The Pentagon is expected to deploy about 800 troops to the US-Mexico border, two US officials told AFP on Thursday, after President Donald Trump said the military would help tackle a "national emergency" and called on a caravan of US-bound migrants to turn around.
The active-duty troops would augment the 2,000 or so National Guardsmen already deployed to support operations on the border, and could come from multiple military bases around the US.
Defense Secretary Jim Mattis was expected to sign orders either Thursday or Friday for the new deployment, one official said.
The troops would include doctors and engineers and would be used mainly to provide logistical support including tents, vehicles and equipment.
The official said the troops would satisfy elements of a "wish list" for military assistance sent to the Pentagon by the Department of Homeland Security, the US agency with responsibility for the border.
Trump tweeted that "Democrat inspired" laws make it difficult to stop people at the border.
"I am bringing out the military for this National Emergency. They will be stopped!" he said.
In April, Trump said he would send thousands of National Guard troops to the southern border.
That initial authorization allowed for about 4,000 guardsmen to be sent to the frontier, but only about half that number have been deployed.
Those troops are mainly serving in a support role to help free up border patrol officers.
Pentagon spokesman Navy Captain Bill Speaks said the Defense Department was currently working with the Department of Homeland Security "to determine the specifics of our support" to border authorities.
A Long March North
Thursday's move comes as thousands of Central American migrants are crossing Mexico toward the United States in a slow-moving caravan.
The issue has become a rallying cry for the US president, who has taken a hard line on illegal immigration and has repeatedly kept the story in the headlines in the run up to America's midterm congressional elections that could see the Democrats regain some degree of power.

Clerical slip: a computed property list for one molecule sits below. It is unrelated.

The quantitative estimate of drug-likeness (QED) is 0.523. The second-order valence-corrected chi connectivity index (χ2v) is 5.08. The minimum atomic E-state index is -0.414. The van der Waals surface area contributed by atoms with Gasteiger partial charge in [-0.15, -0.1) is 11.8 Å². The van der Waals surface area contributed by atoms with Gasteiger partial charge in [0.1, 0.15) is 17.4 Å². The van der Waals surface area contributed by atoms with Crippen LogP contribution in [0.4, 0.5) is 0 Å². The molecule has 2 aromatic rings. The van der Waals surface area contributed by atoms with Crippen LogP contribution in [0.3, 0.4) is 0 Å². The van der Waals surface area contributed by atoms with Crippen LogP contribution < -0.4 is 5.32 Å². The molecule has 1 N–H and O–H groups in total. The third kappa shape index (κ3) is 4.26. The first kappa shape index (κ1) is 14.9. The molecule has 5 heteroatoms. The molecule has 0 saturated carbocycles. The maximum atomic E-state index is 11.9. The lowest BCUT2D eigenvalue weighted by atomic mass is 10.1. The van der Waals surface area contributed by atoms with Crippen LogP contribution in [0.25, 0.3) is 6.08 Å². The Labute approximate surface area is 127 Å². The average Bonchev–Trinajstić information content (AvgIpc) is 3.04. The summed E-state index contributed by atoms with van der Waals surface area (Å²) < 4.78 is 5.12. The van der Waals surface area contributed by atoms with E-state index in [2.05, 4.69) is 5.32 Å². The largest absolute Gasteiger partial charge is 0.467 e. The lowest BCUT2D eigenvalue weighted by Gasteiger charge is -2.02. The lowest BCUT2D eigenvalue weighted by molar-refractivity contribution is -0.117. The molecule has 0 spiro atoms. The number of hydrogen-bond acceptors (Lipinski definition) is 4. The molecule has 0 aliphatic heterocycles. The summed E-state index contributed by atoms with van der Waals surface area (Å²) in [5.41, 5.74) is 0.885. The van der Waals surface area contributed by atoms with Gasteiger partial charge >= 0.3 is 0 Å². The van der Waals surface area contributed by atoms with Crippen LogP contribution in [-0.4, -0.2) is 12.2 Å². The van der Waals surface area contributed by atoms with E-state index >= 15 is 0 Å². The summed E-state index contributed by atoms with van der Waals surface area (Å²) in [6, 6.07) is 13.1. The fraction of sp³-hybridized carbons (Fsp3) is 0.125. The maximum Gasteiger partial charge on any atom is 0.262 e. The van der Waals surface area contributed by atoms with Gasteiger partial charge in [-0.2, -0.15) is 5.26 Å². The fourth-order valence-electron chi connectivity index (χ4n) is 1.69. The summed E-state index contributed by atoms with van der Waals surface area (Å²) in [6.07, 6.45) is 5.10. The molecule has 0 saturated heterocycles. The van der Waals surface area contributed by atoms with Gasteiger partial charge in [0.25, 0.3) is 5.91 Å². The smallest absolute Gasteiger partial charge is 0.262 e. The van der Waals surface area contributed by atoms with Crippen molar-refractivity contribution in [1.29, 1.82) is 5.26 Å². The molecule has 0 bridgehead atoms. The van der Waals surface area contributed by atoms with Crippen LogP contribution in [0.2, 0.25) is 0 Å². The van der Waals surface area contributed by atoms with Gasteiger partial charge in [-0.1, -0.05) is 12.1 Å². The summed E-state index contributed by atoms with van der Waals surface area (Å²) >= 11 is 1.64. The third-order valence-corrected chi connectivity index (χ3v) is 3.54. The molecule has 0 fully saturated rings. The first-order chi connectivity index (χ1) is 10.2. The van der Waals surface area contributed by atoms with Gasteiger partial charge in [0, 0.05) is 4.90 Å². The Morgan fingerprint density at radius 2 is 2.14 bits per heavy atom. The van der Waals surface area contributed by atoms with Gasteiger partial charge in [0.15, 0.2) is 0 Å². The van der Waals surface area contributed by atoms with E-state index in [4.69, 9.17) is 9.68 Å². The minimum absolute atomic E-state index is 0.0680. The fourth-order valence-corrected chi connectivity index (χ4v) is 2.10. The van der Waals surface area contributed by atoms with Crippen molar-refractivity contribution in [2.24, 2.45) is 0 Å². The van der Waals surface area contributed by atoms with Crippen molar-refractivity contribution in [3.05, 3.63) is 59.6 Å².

Many of the migrants are fleeing poverty and insecurity in Honduras, where powerful street gangs rule their turf with brutal violence.
The New York Times reported Thursday night that Trump is considering issuing an executive order to block Central American migrants from crossing the border. It would invoke the same section of immigration law that Trump cited to back up his Muslim travel ban, the Times said.
The order would also create new laws disqualifying migrants who cross the border in between ports of entry from claiming asylum, the Times said, quoting people familiar with the plan, although exceptions would be made for people facing torture at home.
Altogether the order would prevent hundreds in the caravan from entering the US and asking for asylum, the newspaper said.
"To those in the Caravan, turnaround, we are not letting people into the United States illegally," Trump tweeted Thursday afternoon.
"Go back to your Country and if you want, apply for citizenship like millions of others are doing!"
Trump had signaled his intention to send more troops last week, tweeting that unless Mexico stopped the "onslaught" of people from Guatemala, Honduras and El Salvador, he would "call up the U.S. Military and CLOSE OUR SOUTHERN BORDER!"
He has also announced the US would start cutting aid to Guatemala, Honduras and El Salvador.
Guatemalan Foreign Minister Sandra Jovel dismissed the threat as a posture adopted for the media, telling reporters that the country had received no official notice of the move.
Early Thursday, the caravan set off from the town of Mapastepec in the southern Mexican state of Chiapas, moving on to the next stop in their long march north.
Some rode on trucks but most made the trek to the town of Pijijiapan on foot.
"Little by little, we are going to arrive," said Luis Alberto Adalberto, 21, one of the migrants.
But four days after crossing into Mexico, the caravan is still more than 3,000 kilometers (1,860 miles) from the US border.
"It's hard, and we know this country is dangerous too, but back in Honduras it's even more dangerous, they kill for nothing," said Josena Anibal Mejia, 27, as he walked with his daughter.
The United Nations estimates that 7,000 people have joined the caravan since it set out from San Pedro Sula, Honduras, on October 13.
(Except for the headline, this story has not been edited by NDTV staff and is published from a syndicated feed.)